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Baltic Beauty 1926

Baltic Beauty is a two-masted small brigantine sailing ship. The steel hulled boat has wooden superstructure and has a sail area of around 452 square metres. Facilities on the ship include a large kitchen, bar, two toilets with shower and a sauna. The ship can accommodate 20 passengers on multi-day trips, and 58 passengers on day trips. she is now based in home port of Ronneby, Sweden.

Baltic Beauty was built in 1926 in the Netherlands. The ship has undergone a few name changes and was formerly known as was formerly Hans Ii, Sven Wilhelm and then Dominique Fredion. The ship was refurbished in 1989.

The ship has sleeping accommodation for 20

Ship Summary
Built by: Capello NV, Zwartsluis, the Netherlands
Date Completed: 1926
Gross Tonnage: 68
Length: 40 m (overall length)
Width: 5 m
Passengers: 20
Crew: 5

Central African Republic


For the 700th Anniversary of Frankfurt on the Oder. East Germany used one stamp of 20 Pf which shows us the old town of Frankfurt on the Oder seen from the Löweninsel (Lionisland).
In the foreground is an Oder kahn, (barge) which is the general name of a small flat bottomed uncovered watercraft, which is used on inland waterways and protected waters.

The name kahn is one of the oldest documented boat names on the Baltic coast.
The depicted kahn is a one masted vessel which was used on the Oder river first built of wood later of iron. She were used on the river to transport coal to Berlin and Stettin and iron ore to Kosel.
Outboard rudder and on the stamp she has a deckhouse on the stern. The sailing kahns were fitted with leeboards.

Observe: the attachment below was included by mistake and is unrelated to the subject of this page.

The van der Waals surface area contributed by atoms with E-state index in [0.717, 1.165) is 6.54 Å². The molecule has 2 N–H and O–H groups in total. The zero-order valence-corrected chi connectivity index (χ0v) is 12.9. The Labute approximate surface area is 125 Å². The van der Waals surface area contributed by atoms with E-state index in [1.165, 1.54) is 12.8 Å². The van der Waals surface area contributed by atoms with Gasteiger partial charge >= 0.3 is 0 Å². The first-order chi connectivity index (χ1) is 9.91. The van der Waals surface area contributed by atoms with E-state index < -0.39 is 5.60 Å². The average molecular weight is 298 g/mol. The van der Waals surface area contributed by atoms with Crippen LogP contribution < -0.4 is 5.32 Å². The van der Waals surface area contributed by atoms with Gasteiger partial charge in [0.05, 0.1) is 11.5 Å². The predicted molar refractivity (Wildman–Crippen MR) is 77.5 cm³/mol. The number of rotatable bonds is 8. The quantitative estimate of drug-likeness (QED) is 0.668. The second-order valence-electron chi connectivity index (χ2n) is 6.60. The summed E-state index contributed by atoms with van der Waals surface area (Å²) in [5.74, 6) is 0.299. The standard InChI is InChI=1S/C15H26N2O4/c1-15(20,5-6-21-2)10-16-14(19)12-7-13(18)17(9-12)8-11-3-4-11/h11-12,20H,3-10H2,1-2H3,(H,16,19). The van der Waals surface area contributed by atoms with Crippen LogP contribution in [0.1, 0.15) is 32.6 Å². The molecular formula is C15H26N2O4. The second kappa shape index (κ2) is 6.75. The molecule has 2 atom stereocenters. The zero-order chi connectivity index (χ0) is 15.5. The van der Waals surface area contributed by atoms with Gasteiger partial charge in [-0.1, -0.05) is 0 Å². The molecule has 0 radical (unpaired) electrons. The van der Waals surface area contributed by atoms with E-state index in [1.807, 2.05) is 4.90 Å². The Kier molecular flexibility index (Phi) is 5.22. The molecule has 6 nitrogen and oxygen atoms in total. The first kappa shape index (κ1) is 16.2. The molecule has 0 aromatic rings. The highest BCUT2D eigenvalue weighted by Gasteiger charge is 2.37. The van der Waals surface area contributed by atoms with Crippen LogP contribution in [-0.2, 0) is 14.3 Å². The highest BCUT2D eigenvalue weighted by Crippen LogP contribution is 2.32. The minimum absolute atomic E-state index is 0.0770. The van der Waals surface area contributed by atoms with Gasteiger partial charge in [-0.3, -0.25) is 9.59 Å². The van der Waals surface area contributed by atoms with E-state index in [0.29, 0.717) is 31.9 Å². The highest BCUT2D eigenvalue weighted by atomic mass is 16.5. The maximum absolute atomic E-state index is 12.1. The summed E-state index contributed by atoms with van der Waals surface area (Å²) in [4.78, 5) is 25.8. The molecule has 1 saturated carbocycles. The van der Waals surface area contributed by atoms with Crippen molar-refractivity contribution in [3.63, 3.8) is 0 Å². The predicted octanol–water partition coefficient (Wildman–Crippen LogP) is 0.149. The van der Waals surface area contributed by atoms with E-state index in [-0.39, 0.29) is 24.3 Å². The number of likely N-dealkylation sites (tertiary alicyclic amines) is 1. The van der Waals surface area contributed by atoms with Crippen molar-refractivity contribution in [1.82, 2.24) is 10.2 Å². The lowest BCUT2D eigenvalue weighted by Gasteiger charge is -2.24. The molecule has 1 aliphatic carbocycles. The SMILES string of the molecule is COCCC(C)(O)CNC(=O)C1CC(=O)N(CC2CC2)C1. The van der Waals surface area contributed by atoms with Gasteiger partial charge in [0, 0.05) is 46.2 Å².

The larger type of vessel was decked. The sailing type were used into the 1930.
Crew 2 – 4.
The vessel depict was ca. 46m. long, 5.6m. beam and had side height of 1.9m., loading capacity about 250 ton.

Source: Navicula. Aak to Zumbra a Dictionary of the World’s Watercraft.
East Germany 1953 20 Pf. sg E118, scott 403.


In 1978 Gabon issued one stamp for the Port of D’Owendo, with alongside the quay two general cargo vessels, with a lot of deck cargo under which it looks some containers, it were not real container vessels as given by Stanley Gibbons. Of the two vessels I have not any information and so far I known she are not yet identified.

Owendo is a port city in Gabon, forming a south western suburb of Libreville. It lies at the western end of the Trans-Gabon Railway, and was officially opened in 1988. But the port was already in use when the first section of the Trans Gabon Railway was opened between Owendo and Ndjolé in 1978 when the stamp was issued.

Source: wikipedia.
Gabon 1978 50F sg 650, scott 403.


The stamp shows us a Cubanian coastguard vessel with pennant No 081 of which I have not any details, more info welcome.
The inscription on the stamp gives: "Detachment Looking at the Sea".


For the 35th Anniversary of the DDR (1949-1984) the East German Post issued three stamps of which the 20p has a maritime theme, it shows us a navy ship of the East Germany Volksmarine what is given by Navicula that she is one of the Kondor II class minesweepers.

Project 89 Kondor Minesweeper, also known as the Kondor class, was a class of minesweepers designed in the German Democratic Republic which was given the NATO designation of "Condor" There were 3 versions, namely, the prototype unit, Project 89.0; the first version, Project 89.1 (NATO designation: Condor I); and the second version, Project 89.2 (NATO designation: Condor II).
The class depict on the stamp was built as Project 89.2 as minesweepers on the Peenewerft in Wolgast, East Germany between 1971 and 1973 for the Volksmarine of the DDR.
The first built was the WOLGAST and commissioned in 1971, in total 30 were built of this class. After Germany was united most were sold to a foreign country, there are still 12 in active service in 2018.
Displacement 449 ton, dim. 56.7 x 7.76 x 2.22m. (draught).
Powered by two MD 40 diesel engines each 2,490 hp, twin shafts, speed 18 kn.
Range 1,900 mile
Armament: 3 – 25mm Flak 2M-3 (AA) carried 24 mines or 24 depth charges.